The German commander of international forces in northern Afghanistan has warned that the release of classified documents by the whistle-blowing website Wikileaks poses a lethal threat to soldiers.
Wikileaks may have gone too far in releasing sensitive files
Major General Hans-Werner Fritz, the commander of the International Security Assistance Force (ISAF) in northern Afghanistan, said the publication last month of tens of thousands of secret military files by the Wikileaks website threatened the lives of soldiers and Afghans cooperating with them.
Fritz said, for example, that the classified documents contained the names of ordinary Afghans working with ISAF.
"I believe this action is absolutely irresponsible," he said. "It endangers the life and limb not only of our German soldiers, but of all soldiers who are deployed in Afghanistan."
General Fritz made his remarks alongside German Defense Minister Karl-Theodor zu Guttenberg and the speaker of the German parliament, Norbert Lammert, who gave a press conference after their arrival in Mazar-i-Sharif, Afghanistan, to visit German troops.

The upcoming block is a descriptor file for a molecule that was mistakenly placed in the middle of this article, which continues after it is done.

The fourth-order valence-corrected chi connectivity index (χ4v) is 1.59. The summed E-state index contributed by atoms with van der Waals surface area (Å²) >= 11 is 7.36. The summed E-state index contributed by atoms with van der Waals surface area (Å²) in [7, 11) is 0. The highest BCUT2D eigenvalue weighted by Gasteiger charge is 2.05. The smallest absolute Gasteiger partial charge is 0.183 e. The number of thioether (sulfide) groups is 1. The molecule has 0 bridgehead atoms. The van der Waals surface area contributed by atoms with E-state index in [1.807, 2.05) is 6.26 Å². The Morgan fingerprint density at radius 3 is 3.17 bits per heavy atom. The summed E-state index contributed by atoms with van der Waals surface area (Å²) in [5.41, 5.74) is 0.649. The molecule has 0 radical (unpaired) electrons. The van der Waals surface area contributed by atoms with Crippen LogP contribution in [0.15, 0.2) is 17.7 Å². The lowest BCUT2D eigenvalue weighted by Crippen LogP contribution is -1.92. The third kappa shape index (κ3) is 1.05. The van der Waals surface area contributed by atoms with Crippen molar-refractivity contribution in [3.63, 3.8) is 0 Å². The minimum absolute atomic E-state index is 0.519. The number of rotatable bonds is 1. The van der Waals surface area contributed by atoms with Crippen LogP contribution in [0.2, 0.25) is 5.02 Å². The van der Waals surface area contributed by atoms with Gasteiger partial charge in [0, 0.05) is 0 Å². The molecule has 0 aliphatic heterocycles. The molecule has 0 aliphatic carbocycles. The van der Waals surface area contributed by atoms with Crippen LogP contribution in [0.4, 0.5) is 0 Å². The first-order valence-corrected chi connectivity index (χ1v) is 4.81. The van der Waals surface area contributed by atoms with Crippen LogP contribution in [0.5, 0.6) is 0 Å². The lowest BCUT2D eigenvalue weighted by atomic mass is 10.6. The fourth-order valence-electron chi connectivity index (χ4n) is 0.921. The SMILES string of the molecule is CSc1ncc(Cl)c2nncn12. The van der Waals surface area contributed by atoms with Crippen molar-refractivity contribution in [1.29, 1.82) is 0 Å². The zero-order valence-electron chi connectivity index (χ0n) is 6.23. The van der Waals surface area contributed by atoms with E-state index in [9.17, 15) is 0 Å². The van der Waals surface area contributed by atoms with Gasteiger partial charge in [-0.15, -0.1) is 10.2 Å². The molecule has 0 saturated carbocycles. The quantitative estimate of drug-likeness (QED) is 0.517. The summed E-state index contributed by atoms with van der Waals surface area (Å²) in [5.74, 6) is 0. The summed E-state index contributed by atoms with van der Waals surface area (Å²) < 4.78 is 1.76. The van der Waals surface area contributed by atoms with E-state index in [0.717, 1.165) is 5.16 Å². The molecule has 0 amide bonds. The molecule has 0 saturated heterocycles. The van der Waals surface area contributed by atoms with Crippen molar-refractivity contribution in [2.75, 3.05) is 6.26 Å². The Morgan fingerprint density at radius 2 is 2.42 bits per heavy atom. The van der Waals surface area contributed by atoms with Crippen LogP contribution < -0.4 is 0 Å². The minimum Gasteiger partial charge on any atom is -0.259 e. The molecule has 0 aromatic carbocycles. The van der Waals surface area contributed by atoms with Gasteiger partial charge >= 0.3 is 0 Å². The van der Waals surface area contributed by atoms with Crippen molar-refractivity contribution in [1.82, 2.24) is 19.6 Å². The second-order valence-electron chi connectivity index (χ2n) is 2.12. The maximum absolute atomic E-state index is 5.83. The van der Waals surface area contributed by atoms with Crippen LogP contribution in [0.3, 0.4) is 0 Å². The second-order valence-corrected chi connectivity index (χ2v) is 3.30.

The Afghan mission is currently Germany's largest deployment of armed forces abroad with up to 5,350 personnel authorized to serve in the country.
"Actions absolutely irresponsible," says German general about leaked documents
A battle between David and Goliath
Washington has harshly criticized Wikileaks and its founder, Julian Assange, but has not yet said whether or not it will take legal, or other, action against the tiny handful of people who work for the website.
The Pentagon suspects an US army private based in Iraq was the source of the military documents.
Wikileaks, which is not connected to the popular online encyclopedia Wikipedia, has refused to return any of the material and said it has 15,000 more documents, which it planned to publish later this year.
The website is based in Sweden, whose media laws are among the most protective for journalists.
The choice of Sweden gives Wikileaks a better shot at fulfilling its mission to make the world more transparent because it will be hard for the US government to challenge the country's free-speech laws.
Per Eric Alvsing, a Stockholm lawyer, said that an informant's identity is protected by the Swedish constitution, but that anything considered libelous or related to national security could allow for exceptions.
Author: Gregg Benzow (dpa/Reuters)
Editor: Toma Tasovac